The Simplicity in the ‘Difficult’

The Simplicity in the ‘Difficult’

Virtues: stubborness, respect, communications, selfish behavior

The ‘Difficult’ can be described as those people that are problematic & troublesome to deal with; they put up a hassle, they b*tch, complain, argumentative, slightly to severely irrational, and have an insurmountable level of the quality of stubbornness. The stubbornness is the inability or unwillingness to change and/or embrace a new idea or concept; and stubbornness relates to inability to understand where another person is coming from and not listening to what they are saying. The ‘Difficult’ are all around us – at the office, school, family, friends; they all at some point will find a situation where they will only care about their self-serving interests and will ignore/disregard what you are trying to say.

Varying Degrees of the Difficult
The difficult have to be one of two people; either they are very cunning and crafty OR they are very ignorant and lack comprehension skills. Either degree of the two can create headaches and problems for the individual that is dealing with this difficult specimen of human; I mean, after dealing with difficult people, many experience nausea, high blood pressure, bewilderment, and even rage. Going back to the degrees of the difficult that I outlined, the cunning & crafty difficult person is difficult because usually it ties into some logical plan that they have outlined – and they wish not to deviate from their plan. However, the ignorant and lacking comprehension skills of the difficult is usually tied not to logical thinking, but to selfish motives; the “I want to do it my way” school of thought. This group of the difficult usually can not provide logical reasons for their actions, and the only reasons they can provide are self-serving and selfish.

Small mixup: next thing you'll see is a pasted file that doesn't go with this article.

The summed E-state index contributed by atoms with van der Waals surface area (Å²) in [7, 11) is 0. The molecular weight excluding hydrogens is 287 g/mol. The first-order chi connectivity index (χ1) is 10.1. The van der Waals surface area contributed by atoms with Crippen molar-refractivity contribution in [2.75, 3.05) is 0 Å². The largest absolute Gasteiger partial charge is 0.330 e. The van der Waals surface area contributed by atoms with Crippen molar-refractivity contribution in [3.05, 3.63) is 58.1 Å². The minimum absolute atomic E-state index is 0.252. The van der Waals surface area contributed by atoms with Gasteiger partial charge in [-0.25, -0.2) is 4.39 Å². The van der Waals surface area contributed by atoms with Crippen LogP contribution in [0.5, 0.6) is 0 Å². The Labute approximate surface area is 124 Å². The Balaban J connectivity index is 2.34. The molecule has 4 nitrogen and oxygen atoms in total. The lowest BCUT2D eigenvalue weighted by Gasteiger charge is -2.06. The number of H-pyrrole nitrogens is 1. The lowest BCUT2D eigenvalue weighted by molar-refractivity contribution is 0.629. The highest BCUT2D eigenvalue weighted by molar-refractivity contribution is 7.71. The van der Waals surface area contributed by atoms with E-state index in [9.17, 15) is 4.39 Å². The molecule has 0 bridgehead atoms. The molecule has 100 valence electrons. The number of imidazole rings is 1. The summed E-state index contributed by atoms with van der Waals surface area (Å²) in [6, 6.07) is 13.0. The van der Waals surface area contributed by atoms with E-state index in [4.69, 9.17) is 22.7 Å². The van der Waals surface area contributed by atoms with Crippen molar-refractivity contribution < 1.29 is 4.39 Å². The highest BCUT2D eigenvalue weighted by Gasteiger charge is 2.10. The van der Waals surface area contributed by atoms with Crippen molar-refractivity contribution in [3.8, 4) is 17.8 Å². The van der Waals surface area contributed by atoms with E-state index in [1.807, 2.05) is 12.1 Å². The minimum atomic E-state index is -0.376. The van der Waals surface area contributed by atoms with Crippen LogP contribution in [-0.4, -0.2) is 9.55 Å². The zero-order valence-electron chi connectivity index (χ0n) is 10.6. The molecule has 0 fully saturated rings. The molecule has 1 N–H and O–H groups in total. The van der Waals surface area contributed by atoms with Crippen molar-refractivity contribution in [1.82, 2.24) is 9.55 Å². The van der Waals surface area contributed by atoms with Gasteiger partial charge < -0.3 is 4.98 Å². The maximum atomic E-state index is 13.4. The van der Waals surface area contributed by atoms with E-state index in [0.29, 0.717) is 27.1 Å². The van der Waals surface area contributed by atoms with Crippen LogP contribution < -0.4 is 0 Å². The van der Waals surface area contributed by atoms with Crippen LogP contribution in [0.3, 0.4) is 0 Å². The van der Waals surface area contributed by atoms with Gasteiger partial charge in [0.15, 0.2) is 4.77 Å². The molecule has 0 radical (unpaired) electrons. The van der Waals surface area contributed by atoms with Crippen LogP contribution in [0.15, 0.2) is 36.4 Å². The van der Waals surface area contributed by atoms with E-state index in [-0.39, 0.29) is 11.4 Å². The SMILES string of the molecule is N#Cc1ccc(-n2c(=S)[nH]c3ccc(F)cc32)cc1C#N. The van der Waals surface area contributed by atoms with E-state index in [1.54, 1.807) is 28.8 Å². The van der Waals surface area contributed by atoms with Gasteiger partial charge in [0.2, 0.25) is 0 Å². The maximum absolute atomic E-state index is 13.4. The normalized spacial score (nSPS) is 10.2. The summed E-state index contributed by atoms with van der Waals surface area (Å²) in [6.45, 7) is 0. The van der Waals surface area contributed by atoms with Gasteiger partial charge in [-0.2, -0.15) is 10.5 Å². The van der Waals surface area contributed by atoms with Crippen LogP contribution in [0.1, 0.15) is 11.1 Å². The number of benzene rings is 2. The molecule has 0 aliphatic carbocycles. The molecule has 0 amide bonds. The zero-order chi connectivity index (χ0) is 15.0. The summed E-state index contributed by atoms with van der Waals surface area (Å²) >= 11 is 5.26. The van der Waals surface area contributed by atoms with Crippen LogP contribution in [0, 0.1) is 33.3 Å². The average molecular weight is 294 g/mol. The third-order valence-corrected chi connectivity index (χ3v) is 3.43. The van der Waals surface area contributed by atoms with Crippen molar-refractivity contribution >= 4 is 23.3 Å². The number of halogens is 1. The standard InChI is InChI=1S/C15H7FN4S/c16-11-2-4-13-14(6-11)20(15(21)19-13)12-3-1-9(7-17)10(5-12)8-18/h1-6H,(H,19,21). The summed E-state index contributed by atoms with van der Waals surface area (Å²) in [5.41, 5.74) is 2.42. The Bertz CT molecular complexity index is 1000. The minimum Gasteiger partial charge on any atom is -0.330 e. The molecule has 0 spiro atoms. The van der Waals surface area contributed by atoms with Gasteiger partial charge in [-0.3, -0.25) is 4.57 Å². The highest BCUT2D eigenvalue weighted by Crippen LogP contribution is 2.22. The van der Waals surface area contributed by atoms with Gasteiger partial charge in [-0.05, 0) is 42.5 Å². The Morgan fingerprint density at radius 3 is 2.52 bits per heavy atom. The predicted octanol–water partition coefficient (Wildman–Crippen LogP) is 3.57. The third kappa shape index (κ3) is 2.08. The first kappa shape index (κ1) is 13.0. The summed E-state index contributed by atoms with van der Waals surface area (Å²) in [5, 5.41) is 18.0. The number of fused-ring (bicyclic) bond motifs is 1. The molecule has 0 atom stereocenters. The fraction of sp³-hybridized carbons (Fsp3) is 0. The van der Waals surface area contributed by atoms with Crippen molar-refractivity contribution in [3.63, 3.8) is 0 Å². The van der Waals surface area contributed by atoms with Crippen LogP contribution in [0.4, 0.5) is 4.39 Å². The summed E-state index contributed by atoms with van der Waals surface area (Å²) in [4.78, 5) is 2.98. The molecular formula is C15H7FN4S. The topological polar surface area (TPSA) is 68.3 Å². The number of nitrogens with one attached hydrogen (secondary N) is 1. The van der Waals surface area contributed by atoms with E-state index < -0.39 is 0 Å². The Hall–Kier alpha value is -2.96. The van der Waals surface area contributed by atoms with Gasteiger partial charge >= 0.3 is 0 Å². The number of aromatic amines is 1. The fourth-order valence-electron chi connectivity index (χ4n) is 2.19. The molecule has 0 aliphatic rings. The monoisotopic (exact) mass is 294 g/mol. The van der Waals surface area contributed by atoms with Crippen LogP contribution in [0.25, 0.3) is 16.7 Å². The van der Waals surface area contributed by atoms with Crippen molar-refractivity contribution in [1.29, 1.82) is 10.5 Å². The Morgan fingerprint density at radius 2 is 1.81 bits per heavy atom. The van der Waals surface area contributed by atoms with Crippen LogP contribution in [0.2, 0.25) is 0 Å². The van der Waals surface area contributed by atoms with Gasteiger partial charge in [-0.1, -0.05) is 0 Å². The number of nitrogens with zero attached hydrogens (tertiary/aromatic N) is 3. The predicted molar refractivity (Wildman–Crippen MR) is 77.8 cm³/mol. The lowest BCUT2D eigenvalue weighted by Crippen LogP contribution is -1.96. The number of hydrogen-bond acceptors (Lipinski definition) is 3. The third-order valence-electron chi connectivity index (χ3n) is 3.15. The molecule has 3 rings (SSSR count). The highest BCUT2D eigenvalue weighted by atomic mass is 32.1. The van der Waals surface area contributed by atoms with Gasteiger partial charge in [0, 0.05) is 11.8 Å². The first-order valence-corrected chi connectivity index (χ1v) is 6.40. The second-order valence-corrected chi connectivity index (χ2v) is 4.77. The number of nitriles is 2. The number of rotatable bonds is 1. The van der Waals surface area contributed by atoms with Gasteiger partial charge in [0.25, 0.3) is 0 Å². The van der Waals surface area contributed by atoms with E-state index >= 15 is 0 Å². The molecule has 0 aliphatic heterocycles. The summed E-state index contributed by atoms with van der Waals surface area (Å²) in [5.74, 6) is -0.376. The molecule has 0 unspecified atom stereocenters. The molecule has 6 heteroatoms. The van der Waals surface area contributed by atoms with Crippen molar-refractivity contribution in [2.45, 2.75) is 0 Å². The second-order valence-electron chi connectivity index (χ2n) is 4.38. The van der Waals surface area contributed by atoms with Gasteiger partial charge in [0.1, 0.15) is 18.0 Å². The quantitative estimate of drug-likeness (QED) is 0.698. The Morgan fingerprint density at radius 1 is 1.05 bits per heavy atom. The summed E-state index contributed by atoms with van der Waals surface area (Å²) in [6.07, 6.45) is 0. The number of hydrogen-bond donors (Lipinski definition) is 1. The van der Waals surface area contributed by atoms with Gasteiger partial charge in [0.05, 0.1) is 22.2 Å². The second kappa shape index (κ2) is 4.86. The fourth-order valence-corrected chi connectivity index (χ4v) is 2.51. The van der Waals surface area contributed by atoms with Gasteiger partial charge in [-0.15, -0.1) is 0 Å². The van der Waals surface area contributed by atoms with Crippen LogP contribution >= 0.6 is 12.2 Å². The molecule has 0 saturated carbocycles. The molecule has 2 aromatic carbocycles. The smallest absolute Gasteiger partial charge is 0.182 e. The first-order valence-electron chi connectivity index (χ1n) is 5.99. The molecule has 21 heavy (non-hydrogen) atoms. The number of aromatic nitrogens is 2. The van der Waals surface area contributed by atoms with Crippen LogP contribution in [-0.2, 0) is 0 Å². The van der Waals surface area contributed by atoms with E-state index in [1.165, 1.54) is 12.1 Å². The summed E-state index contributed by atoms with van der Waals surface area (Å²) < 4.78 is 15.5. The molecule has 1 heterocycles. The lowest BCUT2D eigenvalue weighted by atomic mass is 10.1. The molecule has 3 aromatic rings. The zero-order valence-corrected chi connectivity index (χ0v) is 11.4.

Dealing with the Difficult
I used to think that I am a difficult person to deal with (keyword for you mofo’s is ‘used’), but I had to privilege to listen in on a conversation with two people that were having a logistical/business discussion. To surmise promptly, the difficult person had gotten himself into some trouble with what he had promised without consulting his business partner; the business partner explained to the Difficult as to why what he had promised could not materialize – there must have been 10 explanations with different visual examples, but the Difficult did not get it or choose to ignore. The Difficult continued to ask the same question(s) over & over again. The business partner had to eventually come off the phone as it was raising her blood pressure and she was becoming increasingly enraged.

The whole time I was observing, I was like ‘wow’, dude is very difficult – he is not or is unwilling to understand simple things. Furthermore, these simple things that he was not understanding was because if he chose to understand, it would make him look very asinine … his behavior appeared to be very difficult, but the reasons for him behaving as such were simple – he was in a jam/mess, and was trying to get out of it the best way he can.

So in the dealing with the difficult, it can be a simple process, and its not anything really profound or deep, you just got to tell the difficult how simple it is to resolve your problem, and it starts with accountability, then grows to compromise.

Explain it once, maybe twice, after the third time, let ‘Mr. Tone’ do the talking, first name ‘dial’.

.:: d.b ::.

Importance of Media Training, ex. 1

Importance of Media Training, ex. 1
Case: Lil Wayne

In a recent interview in Blender magazine, a little gassed off the success of his single, ‘lollipop’, Lil Wayne said the following: